some of you may recall i went 100% GBP denominated after Brexit 1.30 and after the 1.14 dip (i caught a lucky 1.18). That currency decision alone, when everyone declared the death of the Pound, pretty much offset the pain on Spoos. I am not sure if it's been mentioned here but if you bought US equities from Europe when Trump took office with no currency edge, you practically made zero. Likewise your short Spoo is sterilised when held in GBP over the period (thank God and the Queen)

regarding recent market calls (Grantham... Dalio... hit peak hubris right now) peeps are trying to pick up whatever is not as extended as US equity universe. This is not proper investment process. Even Italian banks and Greek equities are catching a bid.. as you read already Greece is currently deemed less risky than the US. I spend 6 months a year in Greece, i can tell you that this is pure madness. Nothing has changed there, it is still all about how Iannis and Costas and Yorgos can fuck each other and the government

unless it's the other way around and they now downgrade the US to Greek bananaki republic level - 2.60% be like, 12.60

anyway

markets are slowly starting to behave like markets again, so i might try to contribute some old school thoughts here. i spent most of the time offline explaining bitcoin to my sister and telling peeps who asked, that they were too late for it and most crypto. the same family and friends who sold their US equities in 2009 knowing some of them finally bought them back.. last year. They will not survive when a correction finally hits because the record short convexity will make a 5% grandpa correction extend to 20


i have no idea what goes on in my mom's basement besides my old stamp collections rotting, but i will send you my best regards from a most gorgeous beach retreat in Zanzibar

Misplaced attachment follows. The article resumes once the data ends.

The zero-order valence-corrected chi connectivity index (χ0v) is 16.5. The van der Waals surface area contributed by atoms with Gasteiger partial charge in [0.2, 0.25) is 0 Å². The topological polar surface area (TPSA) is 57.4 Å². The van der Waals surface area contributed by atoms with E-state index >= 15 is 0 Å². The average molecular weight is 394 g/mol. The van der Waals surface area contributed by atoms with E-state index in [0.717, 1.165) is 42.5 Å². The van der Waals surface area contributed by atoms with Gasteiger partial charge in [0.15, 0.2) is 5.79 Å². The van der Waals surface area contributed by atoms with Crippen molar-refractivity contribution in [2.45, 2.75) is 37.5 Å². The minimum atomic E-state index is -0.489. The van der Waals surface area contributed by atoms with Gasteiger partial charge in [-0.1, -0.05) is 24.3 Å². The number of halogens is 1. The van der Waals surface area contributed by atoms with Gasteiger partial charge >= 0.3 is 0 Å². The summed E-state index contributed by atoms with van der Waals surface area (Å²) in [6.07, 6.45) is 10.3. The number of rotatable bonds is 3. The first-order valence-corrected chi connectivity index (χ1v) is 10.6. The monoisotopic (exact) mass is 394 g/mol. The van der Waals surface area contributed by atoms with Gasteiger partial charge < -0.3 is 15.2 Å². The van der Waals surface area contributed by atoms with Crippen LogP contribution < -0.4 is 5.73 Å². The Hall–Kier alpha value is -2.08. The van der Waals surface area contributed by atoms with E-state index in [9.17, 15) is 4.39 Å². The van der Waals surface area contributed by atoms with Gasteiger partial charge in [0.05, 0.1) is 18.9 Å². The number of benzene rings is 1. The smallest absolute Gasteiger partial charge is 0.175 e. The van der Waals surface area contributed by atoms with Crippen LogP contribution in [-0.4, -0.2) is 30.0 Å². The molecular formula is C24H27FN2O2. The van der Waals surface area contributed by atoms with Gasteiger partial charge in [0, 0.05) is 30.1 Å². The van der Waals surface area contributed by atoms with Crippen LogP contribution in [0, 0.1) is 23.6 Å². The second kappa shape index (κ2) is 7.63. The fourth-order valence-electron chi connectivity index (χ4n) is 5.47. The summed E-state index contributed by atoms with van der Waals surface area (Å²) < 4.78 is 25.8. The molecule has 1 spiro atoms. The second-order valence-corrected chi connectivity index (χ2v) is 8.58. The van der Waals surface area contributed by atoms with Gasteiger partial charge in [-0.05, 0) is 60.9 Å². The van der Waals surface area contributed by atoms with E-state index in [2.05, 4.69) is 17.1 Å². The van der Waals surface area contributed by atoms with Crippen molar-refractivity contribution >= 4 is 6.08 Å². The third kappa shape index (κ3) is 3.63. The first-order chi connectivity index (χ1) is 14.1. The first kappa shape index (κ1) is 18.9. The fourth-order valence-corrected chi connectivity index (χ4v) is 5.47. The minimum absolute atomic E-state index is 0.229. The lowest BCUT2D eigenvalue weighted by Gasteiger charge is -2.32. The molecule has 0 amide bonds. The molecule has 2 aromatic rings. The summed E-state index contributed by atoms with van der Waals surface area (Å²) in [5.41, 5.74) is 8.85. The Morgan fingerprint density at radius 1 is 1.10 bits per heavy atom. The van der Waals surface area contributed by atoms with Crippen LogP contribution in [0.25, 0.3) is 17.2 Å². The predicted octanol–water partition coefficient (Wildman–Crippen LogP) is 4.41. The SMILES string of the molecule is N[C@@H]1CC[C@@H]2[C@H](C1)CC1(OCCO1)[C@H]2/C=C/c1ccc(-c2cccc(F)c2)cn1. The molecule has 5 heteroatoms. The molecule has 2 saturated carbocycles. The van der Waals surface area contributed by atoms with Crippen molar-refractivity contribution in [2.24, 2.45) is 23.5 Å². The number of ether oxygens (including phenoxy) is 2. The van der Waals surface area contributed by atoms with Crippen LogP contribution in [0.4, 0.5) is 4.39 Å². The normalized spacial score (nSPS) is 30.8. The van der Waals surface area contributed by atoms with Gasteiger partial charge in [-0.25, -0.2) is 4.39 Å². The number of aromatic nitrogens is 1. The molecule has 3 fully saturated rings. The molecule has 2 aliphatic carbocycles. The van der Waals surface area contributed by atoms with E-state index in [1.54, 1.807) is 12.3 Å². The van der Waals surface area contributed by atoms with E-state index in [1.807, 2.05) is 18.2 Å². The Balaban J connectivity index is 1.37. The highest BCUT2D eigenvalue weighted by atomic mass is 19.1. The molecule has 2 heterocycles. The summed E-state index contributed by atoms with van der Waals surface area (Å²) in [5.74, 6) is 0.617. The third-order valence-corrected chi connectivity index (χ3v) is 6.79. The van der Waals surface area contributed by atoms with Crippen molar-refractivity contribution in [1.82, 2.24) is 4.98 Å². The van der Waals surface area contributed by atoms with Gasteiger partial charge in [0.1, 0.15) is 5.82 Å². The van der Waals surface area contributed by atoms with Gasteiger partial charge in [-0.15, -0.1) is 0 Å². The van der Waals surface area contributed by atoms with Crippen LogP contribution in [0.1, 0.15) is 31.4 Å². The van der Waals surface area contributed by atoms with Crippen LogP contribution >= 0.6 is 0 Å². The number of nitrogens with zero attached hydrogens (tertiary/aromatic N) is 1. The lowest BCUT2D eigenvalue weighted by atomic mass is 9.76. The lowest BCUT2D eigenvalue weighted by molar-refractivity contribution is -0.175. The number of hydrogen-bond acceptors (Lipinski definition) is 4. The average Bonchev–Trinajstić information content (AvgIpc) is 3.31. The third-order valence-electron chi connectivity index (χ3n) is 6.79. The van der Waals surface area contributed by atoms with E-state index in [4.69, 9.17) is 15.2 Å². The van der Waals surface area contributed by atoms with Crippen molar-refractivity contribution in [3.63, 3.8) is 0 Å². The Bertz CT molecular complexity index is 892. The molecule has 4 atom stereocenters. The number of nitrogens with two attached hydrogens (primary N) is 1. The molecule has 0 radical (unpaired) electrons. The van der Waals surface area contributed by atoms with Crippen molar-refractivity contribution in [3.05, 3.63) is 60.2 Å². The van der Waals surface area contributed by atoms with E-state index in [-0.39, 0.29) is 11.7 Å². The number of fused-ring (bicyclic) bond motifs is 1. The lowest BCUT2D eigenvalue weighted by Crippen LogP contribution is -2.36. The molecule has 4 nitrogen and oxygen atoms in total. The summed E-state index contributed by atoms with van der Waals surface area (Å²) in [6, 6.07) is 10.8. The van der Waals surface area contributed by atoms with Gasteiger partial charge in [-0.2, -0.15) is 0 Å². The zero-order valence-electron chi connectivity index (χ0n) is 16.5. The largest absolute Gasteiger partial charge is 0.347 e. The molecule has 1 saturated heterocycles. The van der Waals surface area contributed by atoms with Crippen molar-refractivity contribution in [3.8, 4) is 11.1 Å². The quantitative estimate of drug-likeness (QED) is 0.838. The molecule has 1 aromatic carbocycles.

good luck and keep your eyes wide open

Reply
avatar
Anonymous
admin
January 26, 2018 at 8:09 AM ×

Gotta love the internet. Nico who wrote here of his short spoo position much lower than 2300 (avg), has had the biggest equity ramp in our lifetimes prove him wrong yet pretends he hasn't blown up. Why? Because FX magically 'saved' his losses LOL !

Guys, here's how you become a "pro-trader nico-style":
1) Pick tops & bottoms. Scream on the internet that you're right and the market is wrong.
2) F*ck risk and trade mgmt. Double, triple down!
3) Keep changing your cost-basis to make your trade appear better.
4) Disappear for 6 months when your trade blows up, and return 4000 ticks higher saying "I was hedged"...
5) Finally, brag of you millionaire beach lifestyle - all paid for by demo account virtual dollars.

I'm off to talk to the bitcoin forums with the kids to engage in some more adult discussion. Ciao!

Reply
avatar
Nico G
admin
January 26, 2018 at 9:45 AM ×

1) Hearing that Trump US equity rally amounts to zero in EUR or GBP terms really hurt you. Now you are all shouting and bullying like a Harvey Weinstein of financial blogosphere who cannot take 'debasing' as an answer.

2) Obsessing over one asset in one currency makes trading look like Trump's junk food diet. This forum teaches about diversifying amid a world of many trading opportunities throughout the equity/currency/credit/govie/commo spectrum. Learn or die.

3) All the aforementioned trade entries - the good, Brazil, EM currency basket, Brexit, GDP and myriad of others - the abysmal spoos 2200 entry, 2400 double down to 2300 average - are documented in this present forum, back in the days when i participated.

4) You ought to know i made more money shorting European (Italian, mostly) banks and China Q2 2015 and trading Brexit, further helped by favorable currency tailwind than i will ever lose on Spoos when it trades at 5000 tomorrow.

5) Finally, you don't need to be a 'millionaire' to travel and ironically most 'millionaires' don't travel much when they can afford to, too afraid of discomfort far from home. You mostly find normal people in the most interesting, remote parts of the world. I have visited 150 countries and speak 9 languages. What about you? Exactly, fuck you.

I'm off to enjoy my life now reminded that this online pissing contest is a waste of time.